Moultonborough man sues hospital over 45-year-old wife's death from blood clot in lungs

Posted On:   17 April 2019

New Hampshire, US – 17th April, 2019: A Moultonborough man has filed a medical malpractice suit claiming his 45-year-old wife died because health care providers allegedly failed to recognize that her complaints of a persistent cough and shortness of breath were symptoms of a blood clot in her lung.

The suit filed in Carroll County Superior Court on behalf of the estate of Kristen Lee Currier, names as defendants LRGHealthcare, Dr. Theodore Capron, Dr. Carolyn Crosby, Jeanne Prescott, APRN, Barbara Wood APRN and Laconia Clinic, P.C.

“It was the duty of the defendants to further evaluate all of Kristen Lee Currier’s symptoms, including shortness of breath, tachycardia, increased respirations and prolonged cough, including ordering additional testing, which would have revealed that Kristen was suffering from a thrombosis/blood clot and/or pulmonary embolism,” reads the suit filed by Attorney Joseph McDowell of Manchester, on behalf of James Currier, his late wife’s estate and the couple’s two minor children,

The Laconia Clinic denies all allegations of negligence or any breaches in the standard of care, through its Attorney Adam Pignatelli of Rath, Young and Pignatelli P.C., of Concord.

“Reasonable judgment was exercised in the selection of an accepted method of treatment from several options, all of which were within the standard of care,” wrote Attorney Elizabeth Ewing of Wadleigh, Starr & Peters of Manchester who represents the remaining defendants.

The suit makes claims for wrongful death and medical negligence and is also seeking damages for emotional distress.

According to the complaint, Currier went to Belknap Family Health Care Center in Meredith, on June 8, 2016 for her annual physical. She was examined by Jeanne Prescott ARPN, and it was recorded that she had no concerns. She was prescribed Trivora, a birth control pill, which she had previously taken.

On July 7, 2017, Currier made a same-day appointment at Belknap Family Health reporting a cough that had persisted after a cold that had been ongoing for about three weeks. She was seen by Dr. Crosby, who the suit says diagnosed her with a cough.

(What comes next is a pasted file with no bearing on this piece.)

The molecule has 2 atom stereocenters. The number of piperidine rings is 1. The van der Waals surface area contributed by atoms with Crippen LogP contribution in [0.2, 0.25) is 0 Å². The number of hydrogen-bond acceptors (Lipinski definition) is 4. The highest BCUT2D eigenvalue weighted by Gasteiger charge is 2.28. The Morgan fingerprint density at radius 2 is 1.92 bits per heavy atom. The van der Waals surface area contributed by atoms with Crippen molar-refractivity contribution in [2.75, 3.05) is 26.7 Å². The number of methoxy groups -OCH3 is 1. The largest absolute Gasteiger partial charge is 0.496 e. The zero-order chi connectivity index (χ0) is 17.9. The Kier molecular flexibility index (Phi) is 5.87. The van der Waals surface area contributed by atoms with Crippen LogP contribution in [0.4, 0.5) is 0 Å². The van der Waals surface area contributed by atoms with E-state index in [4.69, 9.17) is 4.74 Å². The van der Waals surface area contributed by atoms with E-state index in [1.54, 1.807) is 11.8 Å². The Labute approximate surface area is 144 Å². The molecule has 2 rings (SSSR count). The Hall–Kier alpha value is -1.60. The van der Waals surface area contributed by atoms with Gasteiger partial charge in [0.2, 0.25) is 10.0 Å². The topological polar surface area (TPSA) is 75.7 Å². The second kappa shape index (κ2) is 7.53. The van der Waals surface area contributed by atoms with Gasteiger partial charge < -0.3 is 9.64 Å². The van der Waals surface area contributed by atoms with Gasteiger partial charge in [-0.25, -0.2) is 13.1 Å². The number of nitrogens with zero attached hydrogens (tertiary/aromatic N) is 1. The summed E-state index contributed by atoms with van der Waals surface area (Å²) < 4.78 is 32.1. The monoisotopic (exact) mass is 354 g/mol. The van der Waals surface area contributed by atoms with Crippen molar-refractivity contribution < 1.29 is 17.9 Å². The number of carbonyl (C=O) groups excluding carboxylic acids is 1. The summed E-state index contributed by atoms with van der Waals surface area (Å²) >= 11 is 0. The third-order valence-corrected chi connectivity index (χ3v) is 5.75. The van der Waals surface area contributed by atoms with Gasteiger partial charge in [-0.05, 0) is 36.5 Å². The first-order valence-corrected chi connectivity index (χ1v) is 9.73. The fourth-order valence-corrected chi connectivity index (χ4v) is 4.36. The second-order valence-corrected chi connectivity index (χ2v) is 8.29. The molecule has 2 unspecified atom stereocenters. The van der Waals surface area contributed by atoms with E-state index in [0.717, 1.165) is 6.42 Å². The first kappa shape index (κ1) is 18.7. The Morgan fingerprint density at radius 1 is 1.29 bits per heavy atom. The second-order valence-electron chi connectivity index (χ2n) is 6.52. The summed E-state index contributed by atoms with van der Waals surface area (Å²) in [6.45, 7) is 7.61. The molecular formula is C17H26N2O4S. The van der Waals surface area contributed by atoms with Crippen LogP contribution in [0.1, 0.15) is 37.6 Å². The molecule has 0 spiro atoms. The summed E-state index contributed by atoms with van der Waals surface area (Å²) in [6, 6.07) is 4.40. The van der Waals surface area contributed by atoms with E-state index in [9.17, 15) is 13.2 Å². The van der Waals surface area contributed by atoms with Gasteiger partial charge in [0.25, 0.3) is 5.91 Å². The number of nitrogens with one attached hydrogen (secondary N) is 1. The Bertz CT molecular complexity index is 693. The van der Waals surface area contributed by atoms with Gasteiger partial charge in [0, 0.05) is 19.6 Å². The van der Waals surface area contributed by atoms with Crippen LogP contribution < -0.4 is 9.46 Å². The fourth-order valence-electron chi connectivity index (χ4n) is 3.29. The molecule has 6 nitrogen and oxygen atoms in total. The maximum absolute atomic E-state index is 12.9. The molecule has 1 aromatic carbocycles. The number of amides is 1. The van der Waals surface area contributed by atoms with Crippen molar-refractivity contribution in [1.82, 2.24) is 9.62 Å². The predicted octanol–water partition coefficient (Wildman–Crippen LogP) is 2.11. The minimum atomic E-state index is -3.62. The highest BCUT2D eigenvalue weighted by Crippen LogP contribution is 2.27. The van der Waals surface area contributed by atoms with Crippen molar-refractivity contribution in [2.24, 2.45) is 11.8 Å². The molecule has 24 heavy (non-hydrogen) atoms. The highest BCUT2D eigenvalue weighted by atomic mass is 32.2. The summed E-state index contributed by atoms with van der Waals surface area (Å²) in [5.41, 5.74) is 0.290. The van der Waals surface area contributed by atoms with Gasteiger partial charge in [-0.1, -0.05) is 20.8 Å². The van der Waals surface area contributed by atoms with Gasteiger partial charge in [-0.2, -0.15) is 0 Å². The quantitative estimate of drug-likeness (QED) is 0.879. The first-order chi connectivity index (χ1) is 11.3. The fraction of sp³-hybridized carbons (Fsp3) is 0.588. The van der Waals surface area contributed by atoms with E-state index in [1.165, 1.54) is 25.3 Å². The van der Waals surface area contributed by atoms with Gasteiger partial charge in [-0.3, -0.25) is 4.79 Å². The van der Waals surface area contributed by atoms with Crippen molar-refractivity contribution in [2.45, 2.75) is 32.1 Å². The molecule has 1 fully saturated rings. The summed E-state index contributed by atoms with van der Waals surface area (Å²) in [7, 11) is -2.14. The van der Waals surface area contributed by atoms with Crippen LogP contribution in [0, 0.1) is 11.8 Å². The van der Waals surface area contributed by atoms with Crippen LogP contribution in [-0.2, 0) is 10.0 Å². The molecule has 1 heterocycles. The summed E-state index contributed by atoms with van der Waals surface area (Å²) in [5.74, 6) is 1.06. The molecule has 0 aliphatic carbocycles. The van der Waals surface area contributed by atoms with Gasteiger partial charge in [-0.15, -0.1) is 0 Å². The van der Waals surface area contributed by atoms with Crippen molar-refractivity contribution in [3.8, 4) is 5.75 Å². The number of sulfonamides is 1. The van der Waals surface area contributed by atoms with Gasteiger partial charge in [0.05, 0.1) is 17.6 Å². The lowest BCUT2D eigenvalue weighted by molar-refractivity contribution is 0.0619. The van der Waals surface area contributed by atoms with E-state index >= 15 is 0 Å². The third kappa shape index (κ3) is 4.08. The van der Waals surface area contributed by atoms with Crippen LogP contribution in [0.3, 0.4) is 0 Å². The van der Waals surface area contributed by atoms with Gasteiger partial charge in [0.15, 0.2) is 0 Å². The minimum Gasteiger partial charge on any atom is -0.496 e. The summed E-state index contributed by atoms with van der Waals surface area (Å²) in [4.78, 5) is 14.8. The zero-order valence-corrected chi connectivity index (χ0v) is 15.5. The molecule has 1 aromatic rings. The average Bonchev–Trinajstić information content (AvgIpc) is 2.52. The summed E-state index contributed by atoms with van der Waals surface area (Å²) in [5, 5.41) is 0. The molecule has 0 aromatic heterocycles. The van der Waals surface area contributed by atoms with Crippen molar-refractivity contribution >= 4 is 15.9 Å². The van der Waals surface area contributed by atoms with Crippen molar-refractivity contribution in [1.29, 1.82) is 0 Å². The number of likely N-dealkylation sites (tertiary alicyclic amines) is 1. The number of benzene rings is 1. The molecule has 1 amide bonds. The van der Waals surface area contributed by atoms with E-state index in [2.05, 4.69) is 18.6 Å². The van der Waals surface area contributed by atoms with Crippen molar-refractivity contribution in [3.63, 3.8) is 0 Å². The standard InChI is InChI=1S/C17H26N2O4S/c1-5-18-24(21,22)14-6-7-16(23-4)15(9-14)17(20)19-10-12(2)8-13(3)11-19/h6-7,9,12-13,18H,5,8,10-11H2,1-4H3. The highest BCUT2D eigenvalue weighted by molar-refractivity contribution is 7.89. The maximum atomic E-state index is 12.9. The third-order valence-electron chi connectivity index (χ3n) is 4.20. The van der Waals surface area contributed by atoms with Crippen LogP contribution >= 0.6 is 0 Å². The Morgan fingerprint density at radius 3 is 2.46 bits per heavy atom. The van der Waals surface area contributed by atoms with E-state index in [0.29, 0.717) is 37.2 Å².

On July 18, 2016, she called the health center against to report her coughing and breathing were worse. That same day she was seen by Dr. Capron, who noted that her cough continued despite having used inhaled and nebulized steroids and Singulair, an anti-inflammatory used to treat allergies and prevent asthma attacks, prescribed by Dr. Crosby.

Dr. Capron allegedly recorded that Currier met the criteria for a chronic cough. He noted her symptoms suggested asthma, but that she had not responded well to reasonably aggressive asthma treatment. He prescribed Prilosec for heartburn. He ordered a chest x-ray and pulmonary function tests.

The x-ray was done on July 20, and the suit claims it was interpreted as normal. The next day, James Currier called Belknap Family Health and reported Kristen was having a hard time catching her breath and her coughing was worse. The suit alleges he advised them he did not want to take her home in that condition and wanted a plan to help her.

That same day, Mrs. Currier went to the Laconia Clinic and was seen by Barbara Wood APRN. The suit asserts that Wood diagnosed Currier with cough/bronchospasm and a medication to treat airway narrowing, cough medicine plus a steroid, were prescribed along with instructions to rest and stay well-hydrated.

On July 25, 2016, Currier went to a previously scheduled appointment with Jeanne Prescott APRN, who recommended that the steroid be continued and added another breathing medication to reduce airway inflammation.

The next morning, Currier had severe chest pain, was short of breath and lost consciousness multiple times. Her husband called 911 and she was taken by ambulance to Lakes Region General Hospital, where resuscitation efforts continued. She was pronounced dead at 9:10 a.m. The state’s chief medical examiner ruled her cause of death was pulmonary thromboembolism.